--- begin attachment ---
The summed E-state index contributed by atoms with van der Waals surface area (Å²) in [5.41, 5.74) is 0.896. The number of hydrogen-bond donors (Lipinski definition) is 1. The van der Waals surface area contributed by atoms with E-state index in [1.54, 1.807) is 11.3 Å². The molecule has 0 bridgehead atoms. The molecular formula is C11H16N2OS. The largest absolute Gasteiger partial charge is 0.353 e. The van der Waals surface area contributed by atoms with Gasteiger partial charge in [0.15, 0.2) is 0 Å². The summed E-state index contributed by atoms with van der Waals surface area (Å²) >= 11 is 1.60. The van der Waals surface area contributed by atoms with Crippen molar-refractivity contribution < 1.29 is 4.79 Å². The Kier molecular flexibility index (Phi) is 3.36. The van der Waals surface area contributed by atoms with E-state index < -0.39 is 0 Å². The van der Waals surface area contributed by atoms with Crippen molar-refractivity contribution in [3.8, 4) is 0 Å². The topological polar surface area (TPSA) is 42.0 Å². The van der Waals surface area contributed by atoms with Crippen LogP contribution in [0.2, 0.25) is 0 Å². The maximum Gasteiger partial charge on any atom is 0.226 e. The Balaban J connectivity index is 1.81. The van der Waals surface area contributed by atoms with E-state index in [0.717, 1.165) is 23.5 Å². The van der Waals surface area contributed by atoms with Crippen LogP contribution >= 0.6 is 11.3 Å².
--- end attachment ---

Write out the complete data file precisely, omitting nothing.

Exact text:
The summed E-state index contributed by atoms with van der Waals surface area (Å²) in [5.41, 5.74) is 0.896. The number of hydrogen-bond donors (Lipinski definition) is 1. The van der Waals surface area contributed by atoms with E-state index in [1.54, 1.807) is 11.3 Å². The molecule has 0 bridgehead atoms. The molecular formula is C11H16N2OS. The largest absolute Gasteiger partial charge is 0.353 e. The van der Waals surface area contributed by atoms with Gasteiger partial charge in [0.15, 0.2) is 0 Å². The summed E-state index contributed by atoms with van der Waals surface area (Å²) >= 11 is 1.60. The van der Waals surface area contributed by atoms with Crippen molar-refractivity contribution < 1.29 is 4.79 Å². The Kier molecular flexibility index (Phi) is 3.36. The van der Waals surface area contributed by atoms with E-state index < -0.39 is 0 Å². The van der Waals surface area contributed by atoms with Crippen molar-refractivity contribution in [3.8, 4) is 0 Å². The topological polar surface area (TPSA) is 42.0 Å². The van der Waals surface area contributed by atoms with Crippen LogP contribution in [0.2, 0.25) is 0 Å². The maximum Gasteiger partial charge on any atom is 0.226 e. The Balaban J connectivity index is 1.81. The van der Waals surface area contributed by atoms with E-state index in [0.717, 1.165) is 23.5 Å². The van der Waals surface area contributed by atoms with Crippen LogP contribution >= 0.6 is 11.3 Å².